School officials have called for housing an "integrated program" of preschool, kindergarten, and parenting classes in a 285-acre development that is expected to employ as many as 20,000 people.
James W. Brandl, community-education- service director for the district, said he suggested the concept to Superintendent David Landswerk two years ago, after reading about a similar program in Miami.
The Trammell Crow Company, developers of the new Carlson Center, has not yet agreed to the proposal. If it does, Mr. Brandl said, 100 students could attend school in the development within two years. "It probably won't serve all the needs of our district, but it's a beginning,'' he said.
In Minneapolis, meanwhile, Superintendent Robert J. Ferrera has asked 600 companies if they would be interested in making space available for "satellite" classrooms for grades K-3.
School fundraising projects promote excessive competition among students and turn over too much of the profits to private companies, the Wake County, N.C., Board of Education has decided.
The board last month agreed to work with local parent-teacher groups to develop new ways of raising money.
Wake County schools raise an average of $3.8 million a year through volunteer efforts. But fundraising firms receive an estimated 60 percent of that money in return for providing the cookies, candy bars, and other products sold by students.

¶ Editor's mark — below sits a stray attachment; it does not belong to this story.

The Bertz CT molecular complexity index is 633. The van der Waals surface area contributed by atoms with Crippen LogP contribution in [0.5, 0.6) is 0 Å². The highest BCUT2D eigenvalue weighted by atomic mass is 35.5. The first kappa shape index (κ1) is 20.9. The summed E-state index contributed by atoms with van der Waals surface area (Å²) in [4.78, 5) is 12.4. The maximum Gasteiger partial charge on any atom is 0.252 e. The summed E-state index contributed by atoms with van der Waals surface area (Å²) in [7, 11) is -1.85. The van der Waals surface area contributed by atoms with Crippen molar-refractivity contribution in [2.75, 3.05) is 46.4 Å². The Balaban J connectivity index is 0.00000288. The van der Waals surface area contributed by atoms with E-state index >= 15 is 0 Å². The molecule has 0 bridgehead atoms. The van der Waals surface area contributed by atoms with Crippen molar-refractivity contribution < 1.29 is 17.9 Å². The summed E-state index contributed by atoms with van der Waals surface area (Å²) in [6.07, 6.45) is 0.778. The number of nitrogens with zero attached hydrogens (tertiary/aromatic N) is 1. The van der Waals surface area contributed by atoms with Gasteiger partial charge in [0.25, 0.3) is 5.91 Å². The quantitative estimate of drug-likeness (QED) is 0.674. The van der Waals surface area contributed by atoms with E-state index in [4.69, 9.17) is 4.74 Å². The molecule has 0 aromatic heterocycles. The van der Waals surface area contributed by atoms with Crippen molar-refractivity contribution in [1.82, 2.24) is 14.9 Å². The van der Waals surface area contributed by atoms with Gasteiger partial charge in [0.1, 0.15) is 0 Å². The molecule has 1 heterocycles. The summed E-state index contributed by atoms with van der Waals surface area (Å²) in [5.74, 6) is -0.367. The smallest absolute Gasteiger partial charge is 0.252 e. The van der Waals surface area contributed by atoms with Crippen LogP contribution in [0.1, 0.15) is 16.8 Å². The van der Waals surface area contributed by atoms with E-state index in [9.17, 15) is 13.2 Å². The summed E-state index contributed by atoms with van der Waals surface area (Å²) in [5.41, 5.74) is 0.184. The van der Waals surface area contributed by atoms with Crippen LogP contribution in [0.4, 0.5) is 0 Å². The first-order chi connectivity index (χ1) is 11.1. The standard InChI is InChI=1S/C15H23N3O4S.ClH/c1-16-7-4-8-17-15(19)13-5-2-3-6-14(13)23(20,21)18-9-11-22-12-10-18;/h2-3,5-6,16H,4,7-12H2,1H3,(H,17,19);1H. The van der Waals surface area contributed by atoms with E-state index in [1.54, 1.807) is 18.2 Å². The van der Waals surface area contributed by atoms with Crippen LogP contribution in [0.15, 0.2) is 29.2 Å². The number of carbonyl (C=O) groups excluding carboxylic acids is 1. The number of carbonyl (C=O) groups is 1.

Four North Carolina bakery companies convicted of price fixing have agreed to pay more than $1 million in damages to 36 school districts.
The pre-trial civil settlement this month followed the conviction of the four companies on federal antitrust charges last year, according to a spokesman for the state attorney general.
In the civil case, which was filed by the state, the penalties were set at one and a half times the districts' actual losses, the spokesman said.
The companies involved were: American Bakeries Co., formerly of Rocky Mount; Fox's Holsum Baker Inc., of Wilmington; Franklin Baking Co. Inc., of Goldsboro; and a Franklin subsidiary, Dainty Maid Bakery Inc., of Kinston.
A Boca Raton, Fla., elementary school located near a high-tension power line has opened, after a circuit court judge rejected arguments by parents that the location was unsafe.
A parent group had maintained that the power line, located 230 feet from Sandpiper Shores Elementary School, was emitting excessive levels of electromagnetic radiation, which some experts fear may be associated with long-term health problems. School officials said that their own testing found normal readings.
A Point Pleasant, W.Va., high-school teacher who defied a district directive against wearing jeans and T-shirts to school was fired last month.
Following his dismissal by the Mason County School Board, Bill Webb appealed to the West Virginia Education and State Grievance Board. In upholding the decision to fire the teacher, the grievance board denied Mr. Webb's claim that school superintendent Charles Chambers had no authority to impose a dress code on teachers and that to do so was a violation of his contract.